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previous: giustd I'm pissed and down on myself a lit... -- 8/22/2003 4:21 PM View Thread

Re: Got laid off wednesday and...

8/25/2003 8:36 PM
Mark Hammer
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Re: Got laid off wednesday and...
I used to teach a course in workplace psychology to IT students, and one of the things we covered was resumé writing. I wish I still had the book reference, but it was something like "101 Resumés", that I found in the library. It had resumés from a wide variety of job types and levels, and having them all in one place was extremely instructive. What makes an applicant look skilled and competent in one line of work makes them look amateur and lame in another. And I'm not talking about the things you list about yourself but rather the way in which they are listed. Probably the worst thing you can do for yourself at this point is use a canned resumé package which takes no note of what your level is or what sorts of firms you'd be applying to. DO NOT start your resumé with what they taught you in high school (i.e., your "goals"). Even things as straightforward as your education vary in impact depending on where they fit into the flow of the resumé and the job/firm applied to.  
 
Undoubtedly, you'll be looking broadly since you clearly have a broad range of skills, and that means you'll need to have a couple of different resumés to peddle depending on who you're peddling them to and for what jobs. That's also one of the shortcomings of the Monster.com job boards - they have no way of determining what resumé a prospective employer *ought* to see. In the days when the telecomm industry was running around hiring anything in a t-shirt who knew that "Cisco" was not vegetable shortening, Monster.com was fine, but I suspect it is not as effective a route now as one where you tailor the image you present to the hiring firm.  
 
Writing a resumé can be alternatively a depressing thing or a very inspiring thing. More likely to be inspiring if you don't do it alone, but have someone who knows you assist you. There is often a great deal about ourselves that we take for granted and fail to put down on paper. Once you take stock of everything you really have to offer an employer (even the things where you think "Aw, that's nothing"), you end up looking at the 2-3 pages and thinking "Hell, I'm damn good. Somebody WILL hire me and when they do I will *deserve* that job and be competent in it.". That's the sort of thing that will take you through a 2-month search without turning into a beer-swilling depressive who desparately needs a shave.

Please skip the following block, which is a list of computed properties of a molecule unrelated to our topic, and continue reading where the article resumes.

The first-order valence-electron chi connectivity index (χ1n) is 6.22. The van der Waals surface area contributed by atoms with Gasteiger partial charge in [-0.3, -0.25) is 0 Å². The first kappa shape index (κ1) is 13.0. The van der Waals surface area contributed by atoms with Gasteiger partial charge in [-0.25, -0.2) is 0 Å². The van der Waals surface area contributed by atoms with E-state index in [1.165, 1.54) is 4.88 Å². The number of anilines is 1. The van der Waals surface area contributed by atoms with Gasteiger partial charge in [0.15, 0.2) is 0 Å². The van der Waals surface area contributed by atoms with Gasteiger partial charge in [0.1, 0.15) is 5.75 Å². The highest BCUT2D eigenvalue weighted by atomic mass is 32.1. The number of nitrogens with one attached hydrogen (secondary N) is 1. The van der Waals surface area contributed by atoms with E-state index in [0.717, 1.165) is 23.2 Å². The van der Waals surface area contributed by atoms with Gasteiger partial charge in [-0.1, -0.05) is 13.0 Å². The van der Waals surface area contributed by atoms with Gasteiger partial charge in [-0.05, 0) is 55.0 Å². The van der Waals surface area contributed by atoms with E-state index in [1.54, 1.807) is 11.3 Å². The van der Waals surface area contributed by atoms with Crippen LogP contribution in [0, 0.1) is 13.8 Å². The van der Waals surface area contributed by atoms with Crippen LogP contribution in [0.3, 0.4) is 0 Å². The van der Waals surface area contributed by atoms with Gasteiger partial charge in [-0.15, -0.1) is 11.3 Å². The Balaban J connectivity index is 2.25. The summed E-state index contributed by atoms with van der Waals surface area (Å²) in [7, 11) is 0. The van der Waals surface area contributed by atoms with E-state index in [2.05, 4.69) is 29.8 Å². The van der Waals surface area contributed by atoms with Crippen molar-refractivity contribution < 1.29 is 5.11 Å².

I suppose one thing you ought to seriously evaluate is whether you are the sort of person who could be self-employed or whether you truly need to be paid a salary by someone else. For instance, I know I'm an extremely capable analyst and could make a damn fine consultant....if only I could tell the difference between providing friendly advice and billable hours. In other words, I'd be among the most highly recommended consultants among the working poor! :) My own dad went bankrupt with all sorts of nickel and dime businesses owing him money that he had extended the payment period for - as bright and competent as he was he didn't have the heart to be firm enough. I'm in the same boat. If it's time to strike out on your own, fine, but if you're not cut out for it or currently lack the business chops then you need an honest self-assessment.  
 
I suppose another thing to consider is what your current needs are financially, what you're long term plans are, and what will take you closer to achieving those plans.  
 
As for areas that need people like you, security and monitoring systems will never go out of style and are also local-based enough that they will never move out of the country; if a farmer needs a water monitoring or henhouse temperature monitoring system, they need it from someone in the region, not someone in Norway of Malaysia. If you haven't gotten into PICs yet, start now. There is a big future in intelligent standalone industrial microcontrol systems.  
 
A night course in project management is NEVER wasted effort. Knowing that you are someone whom a project can be turned over to in a pinch without having it go to hell in a handbasket makes you attractive to employers.  
 
Finally, check out the Bureau of Labor Statistics website. They have up to date stats on which occupations and regions are experiencing the most hiring. It's also a good place to rethink your strengths and refashion those competencies into another profession you might not have thought of before.

 
Replies:
John Martin At the end of this month I will hav... -- 8/28/2003 2:33 AM